If you've taken a vacation from the Internet (or been without electricity) for the past several years, you may have missed the news: If you want to promote yourself or your business, you should be blogging. Why? Blogs offer the biggest bang for your marketing buck. Blogs can also demonstrate thought leadership, subject matter expertise and help you strike SEO gold with very little time and investment.
However, blogs do still require time and investment. You MUST have quality blog content or no one will pay any attention to what you are putting out there. Then your investment will be worthless. So, how do you create quality blog content?
* Have one consistent voice and agree who and what it’s going to be (this goes for social media too). In one post you refer to your company in the third person, “XYZ Industries offers a solution for this common problem.” In the next post you refer to your company in the first person, “We know what’s wrong with this picture and we can help.” The only thing you consistently do is switch between those two voices. Who are you? Are you a familiar “we” or are you a more formal “they”? Get it together or you look like a mess.
* Your blog posts should not be self-promotional. If you sell vending machines and every blog post is about how you sell vending machines, readers will tune out quickly. Give people information they can use that is related to what you do. A sample headline: How to offer healthy options in your workplace vending machine. You can write the occasional “advertorial” that is 90 percent informational content and a 10 percent soft sell, but do it sparingly.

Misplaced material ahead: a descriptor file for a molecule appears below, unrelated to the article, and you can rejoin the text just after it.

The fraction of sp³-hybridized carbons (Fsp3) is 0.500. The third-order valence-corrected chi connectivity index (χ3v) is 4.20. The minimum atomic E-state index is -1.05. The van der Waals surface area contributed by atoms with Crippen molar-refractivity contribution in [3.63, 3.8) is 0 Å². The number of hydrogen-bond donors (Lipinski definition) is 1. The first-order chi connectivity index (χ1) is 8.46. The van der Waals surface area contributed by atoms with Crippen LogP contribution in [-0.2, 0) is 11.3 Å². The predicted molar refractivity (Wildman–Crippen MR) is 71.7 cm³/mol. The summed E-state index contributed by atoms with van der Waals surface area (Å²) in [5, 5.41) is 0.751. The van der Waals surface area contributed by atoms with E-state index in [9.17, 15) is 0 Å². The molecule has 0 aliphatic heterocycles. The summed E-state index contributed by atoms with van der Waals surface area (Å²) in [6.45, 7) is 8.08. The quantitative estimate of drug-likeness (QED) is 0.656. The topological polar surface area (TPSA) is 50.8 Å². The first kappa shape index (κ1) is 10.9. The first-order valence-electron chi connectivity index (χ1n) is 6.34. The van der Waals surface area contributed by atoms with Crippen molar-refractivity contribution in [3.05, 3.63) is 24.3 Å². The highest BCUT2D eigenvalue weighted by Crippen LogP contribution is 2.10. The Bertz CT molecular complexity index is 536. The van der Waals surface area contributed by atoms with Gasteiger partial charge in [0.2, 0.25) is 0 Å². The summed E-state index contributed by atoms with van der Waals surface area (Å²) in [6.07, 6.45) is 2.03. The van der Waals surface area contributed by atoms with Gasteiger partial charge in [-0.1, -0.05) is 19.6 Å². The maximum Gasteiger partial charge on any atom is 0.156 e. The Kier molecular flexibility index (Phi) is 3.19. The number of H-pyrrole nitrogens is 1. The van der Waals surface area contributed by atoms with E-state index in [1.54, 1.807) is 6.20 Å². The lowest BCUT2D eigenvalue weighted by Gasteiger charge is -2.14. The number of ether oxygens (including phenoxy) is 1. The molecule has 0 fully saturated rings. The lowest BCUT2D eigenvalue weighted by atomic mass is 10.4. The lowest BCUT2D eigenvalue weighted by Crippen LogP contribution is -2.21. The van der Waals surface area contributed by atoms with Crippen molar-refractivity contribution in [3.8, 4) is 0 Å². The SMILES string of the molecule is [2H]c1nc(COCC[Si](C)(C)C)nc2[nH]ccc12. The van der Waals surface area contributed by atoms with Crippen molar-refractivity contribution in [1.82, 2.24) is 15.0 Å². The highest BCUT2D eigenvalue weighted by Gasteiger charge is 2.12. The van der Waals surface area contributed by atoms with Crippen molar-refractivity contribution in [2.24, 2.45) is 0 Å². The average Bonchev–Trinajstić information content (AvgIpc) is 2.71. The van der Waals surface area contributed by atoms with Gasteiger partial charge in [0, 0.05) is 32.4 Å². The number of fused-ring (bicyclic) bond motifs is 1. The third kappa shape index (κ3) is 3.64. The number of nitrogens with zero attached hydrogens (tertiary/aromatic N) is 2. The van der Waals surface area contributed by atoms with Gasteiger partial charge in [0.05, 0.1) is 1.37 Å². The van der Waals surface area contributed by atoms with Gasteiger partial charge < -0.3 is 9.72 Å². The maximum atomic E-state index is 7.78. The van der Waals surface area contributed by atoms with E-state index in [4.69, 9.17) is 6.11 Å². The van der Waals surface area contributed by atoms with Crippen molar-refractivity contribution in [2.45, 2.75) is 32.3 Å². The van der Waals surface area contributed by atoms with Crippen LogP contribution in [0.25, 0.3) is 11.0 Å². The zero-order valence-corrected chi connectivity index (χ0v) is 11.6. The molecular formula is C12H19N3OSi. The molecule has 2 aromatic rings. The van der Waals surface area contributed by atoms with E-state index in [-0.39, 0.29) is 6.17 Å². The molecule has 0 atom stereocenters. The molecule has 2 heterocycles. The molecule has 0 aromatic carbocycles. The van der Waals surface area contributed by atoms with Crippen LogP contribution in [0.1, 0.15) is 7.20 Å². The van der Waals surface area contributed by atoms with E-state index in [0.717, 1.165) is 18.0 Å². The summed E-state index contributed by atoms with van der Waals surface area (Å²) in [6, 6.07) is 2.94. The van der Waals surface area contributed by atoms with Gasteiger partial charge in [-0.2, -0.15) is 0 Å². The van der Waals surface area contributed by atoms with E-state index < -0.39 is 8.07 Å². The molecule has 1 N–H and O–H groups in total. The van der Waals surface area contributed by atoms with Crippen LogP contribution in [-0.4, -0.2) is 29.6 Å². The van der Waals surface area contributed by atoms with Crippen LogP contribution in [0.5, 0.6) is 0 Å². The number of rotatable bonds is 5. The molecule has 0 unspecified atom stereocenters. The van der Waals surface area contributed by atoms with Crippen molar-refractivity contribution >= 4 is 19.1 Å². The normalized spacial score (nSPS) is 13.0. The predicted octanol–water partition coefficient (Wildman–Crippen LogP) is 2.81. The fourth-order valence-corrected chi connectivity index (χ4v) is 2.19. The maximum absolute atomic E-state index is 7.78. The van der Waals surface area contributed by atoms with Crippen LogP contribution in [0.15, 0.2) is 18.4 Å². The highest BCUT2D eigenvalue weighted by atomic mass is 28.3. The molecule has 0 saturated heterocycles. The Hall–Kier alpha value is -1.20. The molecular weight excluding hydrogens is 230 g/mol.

* At a loss for what to post on your blog? Ask. Ask your readers or customers (or friends or family members) what they’d like to know more about. Everyone wants gift ideas around holiday time. If you’re a retail store, blog about that! Give them what they want. Another way to create blog content is to interview an expert in your field. In my line of work, for example, I might interview Ann Handley, the chief content officer at MarketingProfs.
* Challenges and failures are always a HUGE hit — as long as a valuable lesson is learned. I love to cook and keep a food blog as a hobby (yes, this makes me a giant word nerd). The posts that receive the most responses are the meals in which we’ve failed — burned, misshapen, over-salted, inedible, etc. People relate to challenges and failures because it happens to us all. I always walk away from my kitchen failures with new knowledge that I impart to my readers so they can avoid making the same mistakes.
* Write about problems you encounter and offer solutions. It’s a great, passive way to elevate yourself to “expert” status. If you’re a business coach and consistently see people making the same mistake, write about it and tell people how to avoid similar obstacles. If you’re a taxi driver and run into heavy traffic in the same spot every day, tell people to avoid the traffic jam. They’ll remember you and appreciate the advice.
* Keep it short, get to the point. Between 500-700 words is a good length to aim for.
Do you have trouble creating quality blog content? Let me know what your stumbling block is. I can help!